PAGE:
1) Preheating before welding:

Preheating is generally required for pure copper gas welding to prevent the occurrence of internal stresses, cracks, porosity, and incomplete penetration. The preheating temperature for thin sheets and small-sized weldments is around 400-500℃, while for thick and large weldments, the preheating temperature should be increased to 600-700℃. The preheating temperature for brass and bronze can be slightly lower.

2) Selection of welding parameters and welding technique: Copper has a high thermal conductivity, so the flame energy used for welding is generally 1-2 times higher than that used for welding carbon steel. When welding pure copper, a neutral flame should be strictly used.

An oxidizing flame can cause oxidation of the weld and burn-off of alloying elements. A carburizing flame can increase the hydrogen content in the weld and lead to the formation of porosity.

When gas welding thin sheets, the left-hand welding method should be used as it helps to suppress grain growth. When the thickness of the workpiece is greater than 6mm, the right-hand welding method is preferred as it allows for higher temperature heating of the base metal and provides better visibility of the molten pool, making the operation more convenient.

The movement of the welding torch should be as fast as possible, and each weld seam should not be interrupted randomly. It is preferable to complete each weld seam in a single pass.

When welding long seams, an appropriate allowance for shrinkage must be left before welding, and positioning should be done before welding. The segmented back-stepping method should be used during welding to reduce deformation.

For copper weldments subjected to stress or those of greater importance, post-weld hammering of the joint and heat treatment measures must be taken. After welding thin copper parts, the heat-affected zone on both sides of the weld should be immediately hammered.

For medium-thick plates above 5mm, they should be heated to 500-600℃ before hammering. After hammering, the workpiece should be heated to 500-600℃ and then rapidly cooled in water, which can improve the plasticity and toughness of the joint.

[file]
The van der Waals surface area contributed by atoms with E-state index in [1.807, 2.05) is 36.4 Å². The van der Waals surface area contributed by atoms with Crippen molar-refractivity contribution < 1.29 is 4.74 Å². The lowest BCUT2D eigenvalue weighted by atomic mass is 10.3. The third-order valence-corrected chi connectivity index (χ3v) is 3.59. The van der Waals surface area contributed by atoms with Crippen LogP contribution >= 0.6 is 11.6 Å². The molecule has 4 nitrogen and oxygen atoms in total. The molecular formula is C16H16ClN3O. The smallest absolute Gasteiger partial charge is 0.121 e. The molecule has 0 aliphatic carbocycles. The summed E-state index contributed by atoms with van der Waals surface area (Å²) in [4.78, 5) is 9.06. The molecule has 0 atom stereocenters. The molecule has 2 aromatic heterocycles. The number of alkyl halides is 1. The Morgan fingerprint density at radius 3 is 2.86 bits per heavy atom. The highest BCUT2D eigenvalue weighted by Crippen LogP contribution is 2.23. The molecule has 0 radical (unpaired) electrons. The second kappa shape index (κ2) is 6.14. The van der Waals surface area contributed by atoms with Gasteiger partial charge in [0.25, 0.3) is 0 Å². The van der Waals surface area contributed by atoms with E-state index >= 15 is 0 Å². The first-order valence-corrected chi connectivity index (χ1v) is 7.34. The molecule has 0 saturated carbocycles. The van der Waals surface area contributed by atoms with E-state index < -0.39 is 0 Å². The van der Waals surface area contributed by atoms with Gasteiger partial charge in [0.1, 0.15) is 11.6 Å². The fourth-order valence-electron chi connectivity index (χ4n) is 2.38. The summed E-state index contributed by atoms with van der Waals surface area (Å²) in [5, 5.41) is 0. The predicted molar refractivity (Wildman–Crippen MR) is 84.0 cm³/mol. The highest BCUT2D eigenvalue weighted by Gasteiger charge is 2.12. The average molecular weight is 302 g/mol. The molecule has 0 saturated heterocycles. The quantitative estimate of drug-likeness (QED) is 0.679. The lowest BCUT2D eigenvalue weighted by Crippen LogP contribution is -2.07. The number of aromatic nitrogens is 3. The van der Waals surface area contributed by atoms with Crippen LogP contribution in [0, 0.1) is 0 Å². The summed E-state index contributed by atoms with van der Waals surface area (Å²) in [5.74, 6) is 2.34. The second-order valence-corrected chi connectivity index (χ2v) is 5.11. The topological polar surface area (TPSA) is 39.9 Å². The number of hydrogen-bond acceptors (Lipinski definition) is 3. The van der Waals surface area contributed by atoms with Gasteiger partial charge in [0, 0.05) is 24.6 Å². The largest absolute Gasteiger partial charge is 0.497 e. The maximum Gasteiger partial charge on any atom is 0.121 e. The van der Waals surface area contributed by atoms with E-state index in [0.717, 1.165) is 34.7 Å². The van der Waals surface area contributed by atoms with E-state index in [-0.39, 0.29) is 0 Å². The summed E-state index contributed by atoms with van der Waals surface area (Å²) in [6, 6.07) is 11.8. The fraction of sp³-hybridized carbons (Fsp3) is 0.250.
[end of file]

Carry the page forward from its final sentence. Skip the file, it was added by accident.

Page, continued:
6. Typical Welding Examples of Commonly Used Copper and Copper Alloys

There is an electrode water jacket, made of deoxidized copper TU1. The electrode joint is welded using MIG welding, and the specific welding process is shown in Table 5-37.

Table 5-37 Welding Process Card for TU1 Joint

Welding Process Card for Joint WeldingNumber
Joint Diagram:
Base Material MaterialTU1TU1
Base Material Thickness15mm15mm
Welding PositionFlat Weld
Welding TechniqueStraight Weld Path
Preheating Temperature500℃
Interpass Temperature≥500℃
Nozzle DiameterΦ26mm
Protective GasArGas Flow Rate (L/min)Front: 25~30
Welding Sequence
1Inspect the groove dimensions and surface quality.
2Remove any oil or dirt from the groove and its vicinity. Clean the grease by using a 10% NaOH water solution at a temperature of 30~40℃, then rinse with clean water and dry. Remove the oxide film by grinding with a stainless steel wire wheel, then rinse with alkaline water, followed by rinsing with clean water and drying.
3Perform tack welding for the first layer using an outer positioning welding technique. The length should be 100mm, and the distance between weld points should not exceed 300mm. If cracks appear in the tack weld seam, remove them and re-weld.
4Splice the electrodes on a specially designed fixture. Preheat the workpiece using electric heating, with a preheating temperature of 500℃, and ensure that the interlayer temperature remains no lower than 500℃.
5Start welding from the outside to avoid the formation of weld beads on the inside of the weld seam. Ensure the roundness of the electrode inner circle and the smoothness of the inner surface.
6Perform visual inspection.
7Straighten if necessary.
8Perform post-weld heat treatment.

Welding Specification Parameters

PassesWelding MethodWelding Material GradeWelding Material SpecificationTypes of Current and PolarityWelding Current (Ampere)Arc Voltage (Volt)Welding Speed (mm/per pass)Remarks
1~2MIG (Semi-Automatic)HSCu1.6DCEP350~40030~35250~300